This much for the paradox of a Japanese prisoner-of-war camp erupting on an English manor house.
The Night Of The Iguana
Blake’s Tours of El Paso, Texas, “we cover the south west and Mexico”.
The man of God and the Sunday School teacher, the tour guide and the daughter of Thunderbird Heights, “the oldest living and practicing poet”, the hotelkeeper.
The driving of a seed to earth, the great earth, where it takes hold.
Or, the Rev. T. Lawrence Shannon against Redskins of Pleasant Vale (Valley), Virginia, and Baptist Female College.
The jokes are many, all of them lost on the critics, who didn’t matter in the slightest.
The Nazi tourists whom oblivious Crowther did not lament are all about the piece, just the same.
Shannon’s hammock comes from The Maltese Falcon, Fred’s hotel from Beat the Devil, and the whole thing previsages Under the Volcano.
A perfect film, made perfectly by Huston in a remote and now well-worn location, somewhere south of Mexico in the border regions.
Very fine score by Benjamin Frankel, cinematography by Gabriel Figueroa, Emilio Fernandez behind the bar on the beach.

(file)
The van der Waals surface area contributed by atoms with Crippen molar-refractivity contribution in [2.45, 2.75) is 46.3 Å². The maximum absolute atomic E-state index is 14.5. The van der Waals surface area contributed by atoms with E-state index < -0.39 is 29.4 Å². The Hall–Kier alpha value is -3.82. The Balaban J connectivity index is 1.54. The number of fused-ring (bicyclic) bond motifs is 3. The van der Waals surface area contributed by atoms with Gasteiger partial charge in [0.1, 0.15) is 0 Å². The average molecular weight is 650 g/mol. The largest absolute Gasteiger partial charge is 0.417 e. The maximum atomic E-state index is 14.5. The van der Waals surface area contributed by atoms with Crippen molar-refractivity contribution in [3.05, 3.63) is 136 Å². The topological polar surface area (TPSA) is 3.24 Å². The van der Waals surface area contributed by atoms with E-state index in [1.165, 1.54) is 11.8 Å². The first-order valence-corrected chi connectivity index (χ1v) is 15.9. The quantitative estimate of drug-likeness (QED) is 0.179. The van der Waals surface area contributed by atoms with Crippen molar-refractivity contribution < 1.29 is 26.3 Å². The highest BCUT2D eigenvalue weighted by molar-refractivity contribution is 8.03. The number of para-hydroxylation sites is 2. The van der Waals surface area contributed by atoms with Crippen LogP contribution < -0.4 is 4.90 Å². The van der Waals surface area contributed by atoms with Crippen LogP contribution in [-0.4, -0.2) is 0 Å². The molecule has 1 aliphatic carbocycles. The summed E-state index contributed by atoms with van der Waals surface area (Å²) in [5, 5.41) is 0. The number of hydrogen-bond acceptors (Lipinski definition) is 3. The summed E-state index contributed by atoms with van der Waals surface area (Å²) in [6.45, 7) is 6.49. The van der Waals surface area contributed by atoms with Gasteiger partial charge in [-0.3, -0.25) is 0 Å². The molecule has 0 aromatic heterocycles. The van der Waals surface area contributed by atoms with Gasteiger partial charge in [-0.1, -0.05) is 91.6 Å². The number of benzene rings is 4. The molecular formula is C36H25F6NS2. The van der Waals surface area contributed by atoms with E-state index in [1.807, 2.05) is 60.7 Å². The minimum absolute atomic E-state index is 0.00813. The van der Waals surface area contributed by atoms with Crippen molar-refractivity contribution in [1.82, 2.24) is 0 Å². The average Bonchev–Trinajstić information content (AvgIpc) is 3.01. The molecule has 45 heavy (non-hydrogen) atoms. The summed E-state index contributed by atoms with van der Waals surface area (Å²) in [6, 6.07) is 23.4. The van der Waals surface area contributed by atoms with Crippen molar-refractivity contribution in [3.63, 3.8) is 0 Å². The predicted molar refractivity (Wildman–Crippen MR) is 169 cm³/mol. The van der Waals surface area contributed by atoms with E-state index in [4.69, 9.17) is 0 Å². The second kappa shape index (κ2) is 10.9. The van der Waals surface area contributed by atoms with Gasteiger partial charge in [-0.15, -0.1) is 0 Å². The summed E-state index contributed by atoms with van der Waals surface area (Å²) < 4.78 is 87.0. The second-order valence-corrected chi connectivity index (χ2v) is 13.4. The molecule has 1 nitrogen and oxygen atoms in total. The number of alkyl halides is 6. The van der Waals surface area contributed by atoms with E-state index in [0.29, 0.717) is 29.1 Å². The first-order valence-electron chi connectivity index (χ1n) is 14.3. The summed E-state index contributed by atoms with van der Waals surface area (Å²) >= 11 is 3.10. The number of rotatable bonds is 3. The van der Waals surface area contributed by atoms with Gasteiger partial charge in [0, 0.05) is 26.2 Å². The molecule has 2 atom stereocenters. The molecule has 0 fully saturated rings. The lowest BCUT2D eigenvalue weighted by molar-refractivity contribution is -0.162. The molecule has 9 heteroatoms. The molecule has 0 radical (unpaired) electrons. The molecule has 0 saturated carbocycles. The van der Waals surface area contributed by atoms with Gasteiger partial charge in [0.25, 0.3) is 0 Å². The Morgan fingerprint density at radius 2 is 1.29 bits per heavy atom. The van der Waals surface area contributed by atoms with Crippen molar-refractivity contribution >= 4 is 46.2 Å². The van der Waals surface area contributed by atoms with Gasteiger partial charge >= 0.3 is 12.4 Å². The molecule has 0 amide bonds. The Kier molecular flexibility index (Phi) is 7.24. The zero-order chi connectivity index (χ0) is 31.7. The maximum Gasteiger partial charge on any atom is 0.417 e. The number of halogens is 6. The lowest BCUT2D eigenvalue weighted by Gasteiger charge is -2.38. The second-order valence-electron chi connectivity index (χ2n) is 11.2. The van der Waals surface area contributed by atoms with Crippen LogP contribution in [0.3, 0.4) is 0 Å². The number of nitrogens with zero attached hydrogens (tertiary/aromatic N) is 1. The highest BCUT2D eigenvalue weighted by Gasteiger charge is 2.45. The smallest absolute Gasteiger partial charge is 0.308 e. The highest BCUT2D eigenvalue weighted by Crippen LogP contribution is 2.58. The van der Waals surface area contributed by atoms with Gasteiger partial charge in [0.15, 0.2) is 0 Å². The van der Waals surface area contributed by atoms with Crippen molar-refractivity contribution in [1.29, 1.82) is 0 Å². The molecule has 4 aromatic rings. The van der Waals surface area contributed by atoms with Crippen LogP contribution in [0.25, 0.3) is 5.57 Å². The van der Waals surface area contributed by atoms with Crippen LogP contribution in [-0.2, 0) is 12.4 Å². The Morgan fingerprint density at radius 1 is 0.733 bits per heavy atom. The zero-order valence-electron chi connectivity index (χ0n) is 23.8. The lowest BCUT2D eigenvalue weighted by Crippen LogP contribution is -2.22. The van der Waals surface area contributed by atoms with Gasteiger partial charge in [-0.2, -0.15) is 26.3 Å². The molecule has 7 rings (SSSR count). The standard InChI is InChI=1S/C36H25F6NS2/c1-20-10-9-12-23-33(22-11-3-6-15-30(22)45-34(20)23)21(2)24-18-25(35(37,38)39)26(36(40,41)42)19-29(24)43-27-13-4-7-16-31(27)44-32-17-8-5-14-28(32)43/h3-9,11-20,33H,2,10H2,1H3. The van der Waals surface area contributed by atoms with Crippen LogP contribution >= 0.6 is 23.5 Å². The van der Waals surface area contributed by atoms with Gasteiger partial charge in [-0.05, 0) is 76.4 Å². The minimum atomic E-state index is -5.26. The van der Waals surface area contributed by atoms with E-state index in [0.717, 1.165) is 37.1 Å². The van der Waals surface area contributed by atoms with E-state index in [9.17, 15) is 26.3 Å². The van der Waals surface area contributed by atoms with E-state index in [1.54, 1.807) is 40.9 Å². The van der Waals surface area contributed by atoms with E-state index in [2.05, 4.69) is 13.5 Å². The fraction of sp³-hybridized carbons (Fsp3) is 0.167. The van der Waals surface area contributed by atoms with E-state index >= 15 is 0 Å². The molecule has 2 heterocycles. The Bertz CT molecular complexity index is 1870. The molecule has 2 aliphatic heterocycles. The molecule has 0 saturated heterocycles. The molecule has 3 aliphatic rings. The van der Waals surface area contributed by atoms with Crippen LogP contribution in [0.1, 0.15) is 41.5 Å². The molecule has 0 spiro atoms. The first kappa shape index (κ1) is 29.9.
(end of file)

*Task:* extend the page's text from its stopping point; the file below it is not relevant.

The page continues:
The Bible: In the Beginning...
Huston’s Bible is the representation of a man’s life from first consciousness to last hopes.
The creation of the world, the forming of Adam (which Russell admired and emulated in Altered States along with the transformation of Lot’s wife, the destruction of Sodom figured in his staging of Madama Butterfly), the perfectly marvelous temptation and fall (the tree in the garden is Stroheim’s apple-tree from The Wedding March), then Abel and Cain with an incredibly eloquent crane-shot and Griffith pantomime, Noah played by Huston out of Chaplin (Kurosawa takes the last shot for Dreams), Nimrod on the scale of Intolerance (he anticipates Herzog’s Aguirre by asking, “Shall the monkeys gibber against me?”), and finally Abraham, which as Kierkegaard would say is unfathomable.
The animal actors of The Asphalt Jungle are now a menagerie in Noah’s Ark and Abram’s sacrifice. The trip to Mount Moriah passes through the ruins of Sodom.
The conclusion illustrates the bomber pilot’s advice in Report from the Aleutians, “say, ‘Hello, Father Abraham.’”
Reflections in a Golden Eye